Marketplace for Friday, Nov. 9, 2007
What if everybody in the world consumed like the "average" American family? Sean Cole went in search of that family to find out how much they consume in a given week or month. He didn't have to look too far.
Globalization's delivery of goods to consumers depends on intricate choreography of container ships, trucks, trains and other heavy equipment. The scale is breathtaking. But so are the side effects. Sarah Gardner reports,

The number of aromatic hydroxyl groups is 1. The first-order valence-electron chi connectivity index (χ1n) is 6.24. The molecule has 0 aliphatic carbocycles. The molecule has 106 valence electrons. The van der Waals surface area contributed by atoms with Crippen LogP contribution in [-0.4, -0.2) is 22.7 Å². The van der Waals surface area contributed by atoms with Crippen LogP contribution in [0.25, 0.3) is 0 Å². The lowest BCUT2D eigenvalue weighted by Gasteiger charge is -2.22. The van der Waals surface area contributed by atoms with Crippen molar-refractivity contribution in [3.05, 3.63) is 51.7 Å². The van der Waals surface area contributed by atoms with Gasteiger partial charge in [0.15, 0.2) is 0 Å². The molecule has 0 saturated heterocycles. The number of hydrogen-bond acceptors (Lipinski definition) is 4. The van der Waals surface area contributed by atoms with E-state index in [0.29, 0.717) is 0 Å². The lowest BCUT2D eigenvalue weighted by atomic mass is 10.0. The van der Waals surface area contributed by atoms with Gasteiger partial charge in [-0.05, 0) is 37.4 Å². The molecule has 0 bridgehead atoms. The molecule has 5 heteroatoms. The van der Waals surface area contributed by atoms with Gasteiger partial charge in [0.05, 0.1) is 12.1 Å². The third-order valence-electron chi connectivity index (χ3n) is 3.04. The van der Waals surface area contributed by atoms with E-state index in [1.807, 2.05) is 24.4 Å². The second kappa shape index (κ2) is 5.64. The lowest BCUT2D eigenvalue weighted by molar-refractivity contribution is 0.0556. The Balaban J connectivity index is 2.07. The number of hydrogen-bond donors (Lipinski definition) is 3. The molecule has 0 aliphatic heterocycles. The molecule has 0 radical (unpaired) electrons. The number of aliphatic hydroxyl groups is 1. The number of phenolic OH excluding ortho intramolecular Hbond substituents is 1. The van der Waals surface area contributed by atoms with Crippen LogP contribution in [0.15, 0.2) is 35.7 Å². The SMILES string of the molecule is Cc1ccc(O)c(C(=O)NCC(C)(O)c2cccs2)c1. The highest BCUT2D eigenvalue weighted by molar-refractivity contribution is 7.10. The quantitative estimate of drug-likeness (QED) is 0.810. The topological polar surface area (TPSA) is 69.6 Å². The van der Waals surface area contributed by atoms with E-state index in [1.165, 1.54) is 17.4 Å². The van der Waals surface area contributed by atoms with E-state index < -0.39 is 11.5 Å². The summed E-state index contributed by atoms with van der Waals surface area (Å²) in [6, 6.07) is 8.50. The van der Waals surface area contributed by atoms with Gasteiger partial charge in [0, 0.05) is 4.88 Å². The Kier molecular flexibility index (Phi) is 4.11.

If a port is the mouth of America's consumer economy, the landfill is the other end. Tess Vigeland reports on the people and places wrestling with the question of what to do with all the waste.
Kai Ryssdal begins our series with a visit to the Port of Long Beach. You could say it's the mouth of a consumer economy that's getting hungrier and hungrier. He talks with the port's Art Wong about its continuing growth.
Our population is consuming about 30% more trees, fish and fossil fuels than the planet can regenerate. How big a hole can we dig before we can't get out of it? Kai Ryssdal talks with Jared Diamond, a geography professor at UCLA.